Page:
BORDEN: Well in terms of the narrative, this piece is really the prompt to talk about introduction of the insect. So, we talk about how the insect was introduced on nursery stock from Japan in the 50s and how over the course of the last 40, 50 years it slowly migrated north with climate change. You know, people often talk about climate change in terms of the big storms, rising tides, mega fires, and they’re all valid, but this is just as impactful, but it’s kind of a slow creeper, if you will.
CHRISTIANSEN: The adelgid has left a wake of dead hemlocks from Georgia to Maine, and will continue marching north as climate change creates new habitats for it. Already, its reached southwestern Nova Scotia.
[SFX Hemlocks moan, footsteps]
CHRISTIANSEN: We keep walking, and find the next installation strung up high in the canopy between two hemlock trees.
BORDEN: So, what you see is essentially a stylized tent hanging about 30 feet in the air. On the side of it you would see about 12 to 13 states represented. And those are all the states in which the insect is now in, up and down the east coast.
CHRISTIANSEN: But Aaron says the tent holds a deeper meaning about the invasive insect.
ELLISON: When we use language like invasive species we are attributing agency to the insect or the plant or the animal that is invading. But in fact, it really doesn't have agency. The insect came on nursery stock that we imported. And then the insect does what any immigrant would do. It says I’m here, I’ve got to eat, I’ve got to have a place to live and a place to make a better life for my offspring. And so, for me it’s a good way to talk to people to get them to think about, well what are you really thinking about when you go after an invasive species or when you label something as an invasive species?
CHRISTIANSEN: Aaron says the installations are here to get both visitors and scientists thinking about these issues. Back in 2004, researchers tried to mimic the way adelgid kills hemlocks, to see how the ecosystem would respond.
ELLISON: So, we took chainsaws and knives, and we cut rings around the bark and into the wood to cut off the flow of sap. And in these two experimental plots, we killed about 2,000 trees in 45 minutes.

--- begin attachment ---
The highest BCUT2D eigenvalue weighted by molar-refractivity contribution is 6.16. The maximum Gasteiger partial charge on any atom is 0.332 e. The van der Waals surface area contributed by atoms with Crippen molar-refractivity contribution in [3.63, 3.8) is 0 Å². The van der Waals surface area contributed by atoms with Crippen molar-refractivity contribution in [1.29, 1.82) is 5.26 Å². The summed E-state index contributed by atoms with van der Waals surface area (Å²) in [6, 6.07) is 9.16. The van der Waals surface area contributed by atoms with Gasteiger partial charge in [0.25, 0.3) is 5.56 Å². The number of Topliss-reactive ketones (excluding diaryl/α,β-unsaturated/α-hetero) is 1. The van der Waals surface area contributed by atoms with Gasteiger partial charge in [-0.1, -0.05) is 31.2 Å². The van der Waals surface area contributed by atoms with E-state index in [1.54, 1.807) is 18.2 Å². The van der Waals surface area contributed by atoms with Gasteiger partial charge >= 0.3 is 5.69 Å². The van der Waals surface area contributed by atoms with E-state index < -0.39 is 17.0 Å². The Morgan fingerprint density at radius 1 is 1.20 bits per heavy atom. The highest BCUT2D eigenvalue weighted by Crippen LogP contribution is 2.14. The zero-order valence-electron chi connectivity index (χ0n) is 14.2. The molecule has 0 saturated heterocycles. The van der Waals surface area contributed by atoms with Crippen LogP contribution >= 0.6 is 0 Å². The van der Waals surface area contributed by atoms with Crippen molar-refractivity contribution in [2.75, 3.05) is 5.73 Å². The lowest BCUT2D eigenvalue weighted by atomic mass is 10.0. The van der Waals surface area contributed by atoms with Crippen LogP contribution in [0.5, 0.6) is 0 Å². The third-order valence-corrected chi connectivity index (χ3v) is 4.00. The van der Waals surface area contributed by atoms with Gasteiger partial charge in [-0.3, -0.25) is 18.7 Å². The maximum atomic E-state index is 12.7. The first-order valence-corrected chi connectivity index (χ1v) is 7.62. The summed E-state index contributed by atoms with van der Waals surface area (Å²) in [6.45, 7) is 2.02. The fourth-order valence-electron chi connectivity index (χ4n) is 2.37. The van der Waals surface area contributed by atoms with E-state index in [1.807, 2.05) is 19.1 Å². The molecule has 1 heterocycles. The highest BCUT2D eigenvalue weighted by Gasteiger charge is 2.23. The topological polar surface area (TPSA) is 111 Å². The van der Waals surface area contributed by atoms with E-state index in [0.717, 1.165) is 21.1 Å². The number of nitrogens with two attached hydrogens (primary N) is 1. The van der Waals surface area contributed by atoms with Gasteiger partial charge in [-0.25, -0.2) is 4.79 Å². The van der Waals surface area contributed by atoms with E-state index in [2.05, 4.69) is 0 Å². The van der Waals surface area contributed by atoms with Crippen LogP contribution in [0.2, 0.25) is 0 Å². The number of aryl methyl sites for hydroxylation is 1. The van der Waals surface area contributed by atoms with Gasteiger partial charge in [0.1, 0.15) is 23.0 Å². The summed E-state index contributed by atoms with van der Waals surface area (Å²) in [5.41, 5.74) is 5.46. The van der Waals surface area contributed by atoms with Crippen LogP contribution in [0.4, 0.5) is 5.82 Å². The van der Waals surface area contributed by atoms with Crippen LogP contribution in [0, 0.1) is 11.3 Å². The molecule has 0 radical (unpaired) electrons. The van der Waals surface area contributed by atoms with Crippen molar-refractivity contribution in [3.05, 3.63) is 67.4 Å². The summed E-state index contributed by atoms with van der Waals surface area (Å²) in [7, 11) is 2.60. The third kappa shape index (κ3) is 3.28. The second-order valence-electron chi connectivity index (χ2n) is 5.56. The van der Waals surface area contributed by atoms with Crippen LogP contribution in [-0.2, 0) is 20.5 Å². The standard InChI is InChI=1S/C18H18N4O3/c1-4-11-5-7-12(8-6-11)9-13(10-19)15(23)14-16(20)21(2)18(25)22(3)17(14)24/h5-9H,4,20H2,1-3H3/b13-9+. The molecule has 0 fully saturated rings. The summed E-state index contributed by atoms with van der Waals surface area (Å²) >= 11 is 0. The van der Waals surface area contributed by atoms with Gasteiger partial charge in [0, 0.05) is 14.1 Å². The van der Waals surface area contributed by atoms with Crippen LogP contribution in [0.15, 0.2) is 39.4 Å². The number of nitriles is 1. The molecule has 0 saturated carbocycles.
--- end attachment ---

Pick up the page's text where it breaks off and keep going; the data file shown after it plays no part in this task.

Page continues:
CHRISTIANSEN: The results are printed on the side of a woodshed. It’s a graph that reads “Lifeline of a Dying Hemlock.” The plummeting red and black lines depict the amount of sap running through a Hemlock trunk.
ELLISON: And the graph that’s in front of us shows us the difference in sap flow between a tree that we didn't cut and a tree that we did cut. And it's just like watching an EKG of someone in the Intensive Care Unit as their heart rate goes down.
CHRISTIANSEN: And that got Aaron thinking about the ethics of his work.
ELLISON: I like to try and use this as a way to talk to my scientific colleagues about how you really have to think about what we are doing to the organisms we study. We killed these trees to understand how this forest will respond. We learn a lot by doing that. We respect what we're doing, we publish our data, that’s how it gets out. But we do have impact on our forests in order to understand this.
CHRISTIANSEN: As we come to the end of the walk, David and Aaron stop in front of one of the last installations. It shows the future of this forest: a mossy hemlock stump and next to it, a healthy black birch tree. Ecologists believe birches will one day replace Hemlocks here. These woods will change, and it won’t look like colonial settlement or the hemlocks’ death bed. But David and Aaron hope Hemlock Hospice will create a space for visitors to remember the Hemlocks long after the exhibit ends. For Living on Earth, I’m Savannah Christiansen in the Harvard Forest in Petersham, Massachusetts.